Traditional allocation can have unbalanced risks.

Allocating by asset classes can concentrate risk in stocks.

Dynamic Risk Allocation

What do we mean by risk

Portfolio risk is much less balanced than the asset weights in a traditional approach, because equities contribute a disproportionate amount of portfolio risk. To measure risk, we calculate the standard deviation of an investment — how much short-term returns vary from the long-term average. A high standard deviation indicates a high level of risk, and equities historically have higher standard deviation than bonds.

Sources: Putnam, S&P 500, Barclays Aggregate Bond Index.

Standard deviation measures how widely a set of values varies from the mean. It is a historical measure of the variability of return earned by an investment portfolio over a 3-year period.

How is Putnam's approach dynamic? »

Standard deviation measures how widely a set of values varies from the mean. It is a historical measure of the variability of return earned by an investment portfolio over a 3-year period.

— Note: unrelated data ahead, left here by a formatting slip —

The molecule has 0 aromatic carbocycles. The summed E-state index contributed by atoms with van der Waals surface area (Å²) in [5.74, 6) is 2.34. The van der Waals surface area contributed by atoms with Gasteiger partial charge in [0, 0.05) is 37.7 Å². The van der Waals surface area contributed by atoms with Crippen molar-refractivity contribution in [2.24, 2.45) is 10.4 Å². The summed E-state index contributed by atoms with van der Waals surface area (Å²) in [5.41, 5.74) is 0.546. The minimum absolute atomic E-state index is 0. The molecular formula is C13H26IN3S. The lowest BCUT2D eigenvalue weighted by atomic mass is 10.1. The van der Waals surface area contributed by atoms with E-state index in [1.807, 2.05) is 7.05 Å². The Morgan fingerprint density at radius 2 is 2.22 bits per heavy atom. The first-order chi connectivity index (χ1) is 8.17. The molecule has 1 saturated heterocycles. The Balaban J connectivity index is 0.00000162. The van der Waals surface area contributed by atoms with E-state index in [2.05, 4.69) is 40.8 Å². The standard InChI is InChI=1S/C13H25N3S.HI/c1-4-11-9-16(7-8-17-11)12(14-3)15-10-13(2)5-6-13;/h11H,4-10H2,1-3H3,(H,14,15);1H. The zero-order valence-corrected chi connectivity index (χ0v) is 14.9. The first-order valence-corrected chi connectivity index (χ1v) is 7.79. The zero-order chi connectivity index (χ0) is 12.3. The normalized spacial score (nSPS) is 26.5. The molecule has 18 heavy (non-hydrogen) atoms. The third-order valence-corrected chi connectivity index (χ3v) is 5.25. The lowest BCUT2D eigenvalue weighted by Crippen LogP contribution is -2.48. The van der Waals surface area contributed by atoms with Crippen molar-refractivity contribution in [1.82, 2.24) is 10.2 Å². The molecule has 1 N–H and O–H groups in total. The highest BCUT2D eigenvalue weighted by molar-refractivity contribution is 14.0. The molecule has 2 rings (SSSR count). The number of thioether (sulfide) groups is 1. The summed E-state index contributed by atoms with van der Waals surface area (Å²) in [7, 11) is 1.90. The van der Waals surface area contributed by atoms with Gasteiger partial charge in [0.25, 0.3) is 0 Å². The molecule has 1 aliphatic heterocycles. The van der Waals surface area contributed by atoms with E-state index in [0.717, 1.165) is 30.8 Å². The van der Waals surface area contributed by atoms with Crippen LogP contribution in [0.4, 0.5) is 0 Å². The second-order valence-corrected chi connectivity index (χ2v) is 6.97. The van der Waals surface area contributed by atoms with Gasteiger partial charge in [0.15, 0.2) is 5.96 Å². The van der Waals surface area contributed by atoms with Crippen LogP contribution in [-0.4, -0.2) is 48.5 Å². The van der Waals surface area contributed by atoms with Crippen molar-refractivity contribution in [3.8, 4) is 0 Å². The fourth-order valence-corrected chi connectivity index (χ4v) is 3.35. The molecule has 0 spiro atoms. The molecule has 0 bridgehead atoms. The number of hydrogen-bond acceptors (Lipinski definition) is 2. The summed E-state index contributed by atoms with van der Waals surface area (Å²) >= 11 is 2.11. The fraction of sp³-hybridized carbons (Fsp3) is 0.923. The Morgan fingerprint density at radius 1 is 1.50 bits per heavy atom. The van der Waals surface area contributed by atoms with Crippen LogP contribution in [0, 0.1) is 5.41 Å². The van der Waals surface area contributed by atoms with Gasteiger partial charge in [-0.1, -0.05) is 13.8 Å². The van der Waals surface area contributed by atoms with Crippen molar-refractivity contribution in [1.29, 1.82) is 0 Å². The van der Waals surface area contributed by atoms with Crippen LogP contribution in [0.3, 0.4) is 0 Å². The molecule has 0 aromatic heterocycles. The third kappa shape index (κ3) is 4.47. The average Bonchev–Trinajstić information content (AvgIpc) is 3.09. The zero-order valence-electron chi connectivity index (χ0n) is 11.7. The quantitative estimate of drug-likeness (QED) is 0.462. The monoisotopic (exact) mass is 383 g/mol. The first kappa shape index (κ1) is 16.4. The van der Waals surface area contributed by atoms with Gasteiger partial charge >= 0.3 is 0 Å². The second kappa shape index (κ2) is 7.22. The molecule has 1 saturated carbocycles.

Consider these risks before investing: International investing involves currency, economic, and political risks. Emerging-market securities carry illiquidity and volatility risks. The fund may invest a portion of its assets in small and/or midsize companies. Such investments increase the risk of greater price fluctuations. Funds that invest in government securities are not guaranteed. Mortgage-backed securities are subject to prepayment risk and the risk that they may increase in value less when interest rates decline and decline in value more when interest rates rise. Allocation of assets among asset classes may hurt performance, and efforts to diversify risk through the use of leverage and allocation decisions may not be successful. Derivatives carry additional risks, such as the inability to terminate or sell derivatives positions and the failure of the other party to meet its obligations. Growth stocks may be more susceptible to earnings disappointments, and value stocks may fail to rebound. Bond investments are subject to interest-rate risk (the risk of bond prices falling if interest rates rise) and credit risk (the risk of an issuer defaulting on interest or principal payments). Interest-rate risk is greater for longer-term bonds, and credit risk is greater for below-investment-grade bonds. Unlike bonds, funds that invest in bonds have fees and expenses. Active trading strategies may lose money or not earn a return sufficient to cover trading and other costs. Use of leverage obtained through derivatives increases these risks by increasing investment exposure. Over- the-counter derivatives are also subject to the risk of the potential inability to terminate or sell derivatives positions and the potential failure of the other party to the instrument to meet its obligations. REITs are subject to the risk of economic downturns that have an adverse impact on real estate markets. The use of short selling may result in losses if the securities appreciate in value. Commodities involve market, political, regulatory, and natural conditions risks. Stock and bond prices may fall or fail to rise over time for several reasons, including general financial market conditions and factors related to a specific issuer or industry. You can lose money by investing in the fund.